Mr. Putin says no one should count on Ukrainian battlefield victory, because Russia’s hardly gotten started.

The UK Ministry of Defence (MoD) situation map shows little striking change in the Russian or Ukrainian lines. The MoD’s Friday update reports a period of consolidation and reconstitution.”Russia is likely concentrating equipment on the front line in the direction of Siversk, approximately 8km west of the current Russian front line. Its forces are likely pausing to replenish before undertaking new offensive operations in Donetsk Oblast. Ukrainian forces continue to make gradual advances in the south-western Kherson sector. There is a realistic possibility that Russia’s immediate tactical objective will be Siversk, as its forces attempt to advance towards its most likely operational goal of the Sloviansk-Kramatorsk urban area.”

Russian forces appear to be in an operational pause pending reconstitution, after which they’re expected to resume their offensive in the Donbas with the objective of complete conquest of the Donetsk region. For its part Ukraine is pushing a counteroffensive in the south with the objective of retaking Kherson. The Wall Street Journal quotes Ukrainian authorities as saying that NATO shipments of 155mm artillery and HIMARS rocket launchers are beginning to tell on the battlefield. “We finally feel that the Western artillery that we received from our partners is working very powerfully. Its precision really is at the level that we need,” President Zelensky said Wednesday. “Our defenders carry out painful strikes against warehouses and other important logistic nodes of the occupiers. And this materially lowers the offensive potential of the Russian army.” What Ukraine needs now, he said, were air defense systems with an anti-cruise-missile capability. These would be used against the repurposed anti-shipping missiles and other land attack systems Russia is using to reduce Ukrainian cities.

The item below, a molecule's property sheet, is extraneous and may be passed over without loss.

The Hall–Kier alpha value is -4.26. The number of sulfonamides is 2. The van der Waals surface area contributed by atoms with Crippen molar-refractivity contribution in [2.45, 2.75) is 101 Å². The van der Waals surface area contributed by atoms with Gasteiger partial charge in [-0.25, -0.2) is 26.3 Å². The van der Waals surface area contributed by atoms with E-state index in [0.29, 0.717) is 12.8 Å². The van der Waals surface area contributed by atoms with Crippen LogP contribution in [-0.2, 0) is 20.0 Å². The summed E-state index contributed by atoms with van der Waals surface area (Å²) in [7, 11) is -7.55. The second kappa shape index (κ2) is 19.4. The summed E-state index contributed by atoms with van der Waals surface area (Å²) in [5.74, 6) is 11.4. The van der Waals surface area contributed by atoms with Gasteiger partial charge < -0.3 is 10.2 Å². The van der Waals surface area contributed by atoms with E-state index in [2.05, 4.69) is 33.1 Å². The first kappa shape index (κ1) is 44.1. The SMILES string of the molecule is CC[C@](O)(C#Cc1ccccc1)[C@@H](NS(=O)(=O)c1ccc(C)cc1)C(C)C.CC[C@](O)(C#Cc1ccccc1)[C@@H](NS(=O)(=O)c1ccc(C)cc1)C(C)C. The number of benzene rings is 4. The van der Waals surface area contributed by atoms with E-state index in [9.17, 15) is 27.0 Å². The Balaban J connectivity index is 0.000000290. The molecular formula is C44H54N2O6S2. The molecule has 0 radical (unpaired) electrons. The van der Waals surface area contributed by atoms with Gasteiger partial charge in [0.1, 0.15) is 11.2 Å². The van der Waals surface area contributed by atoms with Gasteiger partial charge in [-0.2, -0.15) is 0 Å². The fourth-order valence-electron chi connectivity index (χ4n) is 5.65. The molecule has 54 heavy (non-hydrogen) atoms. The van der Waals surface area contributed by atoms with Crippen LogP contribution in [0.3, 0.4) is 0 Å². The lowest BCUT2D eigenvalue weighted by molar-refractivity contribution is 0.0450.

In a Thursday interview with CNN, President Zelenskyy repeated his determination not to part with any of its territory as a condition of peace with Russia. Russia’s President Putin said yesterday, during a meeting with senior leaders of the Duma, that he had no intention of backing down from his own maximalist goals, and that Ukraine’s only option was to accede to all of Russia’s demands. And any Ukrainian hope of battlefield victory is a phantasm, because Russia’s been pulling its punches so far. “Everyone should know that, by and large, we haven’t started anything yet in earnest,” he said. (This is whistling past the graveyard: a hundred-thirty-five days of offensive operations, tens of thousands soldiers lost, failure to achieve initial objectives, and naval losses in the Black Sea seem evidence of either earnest commitment or shocking, unheard-of bad luck.) “At the same time,” he added, “we don’t reject peace talks. But those who reject them should know that the further it goes, the harder it will be for them to negotiate with us.” Negotiations will always be difficult, particularly when the Russian position is a demand for accession to all of Moscow’s demands.

An update on cyber operations in the hybrid war.

With IBM researchers’ discovery that the Trickbot gang has been active against Ukrainian targets since Russia’s war began, and that it’s been acting directly in the Russian interest, Trickbot and similar gangs have been seen acting as privateers under state direction. Since Trickbot cut its criminal teeth on financial crime, especially banking Trojans, the financial sector ought to be on particular alert for any spillover from Russian privateering. SC Magazine speaks with various industry experts who advise financial institutions to keep their shields up (and to take another look at the US Cybersecurity and Infrastructure Security Agency’s Shields Up guidance).